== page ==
“Embrace of the Serpent,” writer/director Ciro Guerra’s seething portrait of the abasement of a people and an environment, is not to be missed. Based on the written diaries of explorers Theodor Koch-Grunberg and Richard Evans Schultes, the film combines amazing first hand descriptions by the explorers with a surreal story of unbounded greed.
The story (co-written by Jacques Toulemonde Vidal) tells of the relationship between Amazonian shaman Karamakate and the two scientists who work together over the course of 40 years to uncover healing plants in the rain forest. The movie begins with the final days of Grunberg in the early 1920s. He has spent too much of his life in Amazonia and is dying of an undisclosed illness. In fact, he probably died of several illnesses, such was the lethal nature of the fecund rain forest.
He meets the young Karamakate, who revives him with a seemingly magical potion and takes him on a journey of discovery. The journey purports to be in search of a curative plant, but is actually a journey to cure the European of the curse of his greed.
The movie then switches back and forth between this story and that of American Schultes who is on a similarly mysterious mission. He, too, is there in search of riches that may include new flora with industrial and pharmaceutical promise. Karamakate, now an old man, takes him on a similar journey, finally showing him the impossibility of his search. Time has passed, but it has not changed either the shaman or the endless stream of “scientists.”
Interwoven into their search is the accidental discovery of the hideous establishments of the rubber barons. The first encounter with the rubber plantation confronts the explorer with an armless man, apparently punished for his lack of cooperation with the plundering westerners. The second is a bizarre visit to a remote Capuchin monastery that survives by stealing children from tribes to raise as Catholics. Echoes of similar experiences in North America are testimony to the truth of these horrific occurrences.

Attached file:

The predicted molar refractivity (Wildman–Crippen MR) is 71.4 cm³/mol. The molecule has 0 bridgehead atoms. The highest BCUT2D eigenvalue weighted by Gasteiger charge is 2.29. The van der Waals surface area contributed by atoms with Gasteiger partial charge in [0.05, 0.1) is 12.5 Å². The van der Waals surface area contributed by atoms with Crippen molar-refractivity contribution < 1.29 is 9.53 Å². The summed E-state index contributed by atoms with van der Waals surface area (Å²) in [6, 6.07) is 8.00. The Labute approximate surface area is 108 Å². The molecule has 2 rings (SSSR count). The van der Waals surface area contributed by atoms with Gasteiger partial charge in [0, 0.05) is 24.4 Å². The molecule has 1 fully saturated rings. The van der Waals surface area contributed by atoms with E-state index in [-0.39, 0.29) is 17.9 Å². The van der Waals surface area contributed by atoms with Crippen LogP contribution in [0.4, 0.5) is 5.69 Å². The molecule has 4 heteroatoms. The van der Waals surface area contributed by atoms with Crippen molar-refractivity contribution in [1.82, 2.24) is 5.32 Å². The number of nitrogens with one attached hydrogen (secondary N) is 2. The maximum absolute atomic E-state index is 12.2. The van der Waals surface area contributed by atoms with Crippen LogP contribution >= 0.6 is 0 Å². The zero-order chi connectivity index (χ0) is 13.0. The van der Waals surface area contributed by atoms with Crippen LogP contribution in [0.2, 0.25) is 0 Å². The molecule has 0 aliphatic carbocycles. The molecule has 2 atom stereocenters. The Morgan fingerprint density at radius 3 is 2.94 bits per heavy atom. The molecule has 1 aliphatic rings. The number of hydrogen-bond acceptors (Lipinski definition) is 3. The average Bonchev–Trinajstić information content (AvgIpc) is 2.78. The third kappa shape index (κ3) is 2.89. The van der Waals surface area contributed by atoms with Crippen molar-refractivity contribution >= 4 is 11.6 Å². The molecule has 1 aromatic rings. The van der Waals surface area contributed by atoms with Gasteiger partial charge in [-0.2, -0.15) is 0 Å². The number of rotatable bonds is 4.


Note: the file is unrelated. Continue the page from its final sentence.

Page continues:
The cinematography of the film is luscious black and white with the sparse but superbly defined soundtrack accenting the natural beauty of the Amazon river basin. Most of the soundtrack is the sounds of the river, flowing water and the dulcet plopping of paddles in water as the men make their way. The timeless flow of the river is accented with the jerky, frenzied and downright sick attempts by the colonial outsiders to exploit the magic of the region for money.
Realistic jungle shots are combined with surreal sequences of the Jaguar and various snakes, taking the viewer into the heart of the lethal but poetic environment.
Nods to Werner Herzog’s legendary “Aguirre, the Wrath of God” and “Fitzcarraldo” reverberate in the background. It is testimony to the beauty of the direction and screenwriting of the film makers that this movie does not need a Klaus Kinsky to bring the insanity to the fore.
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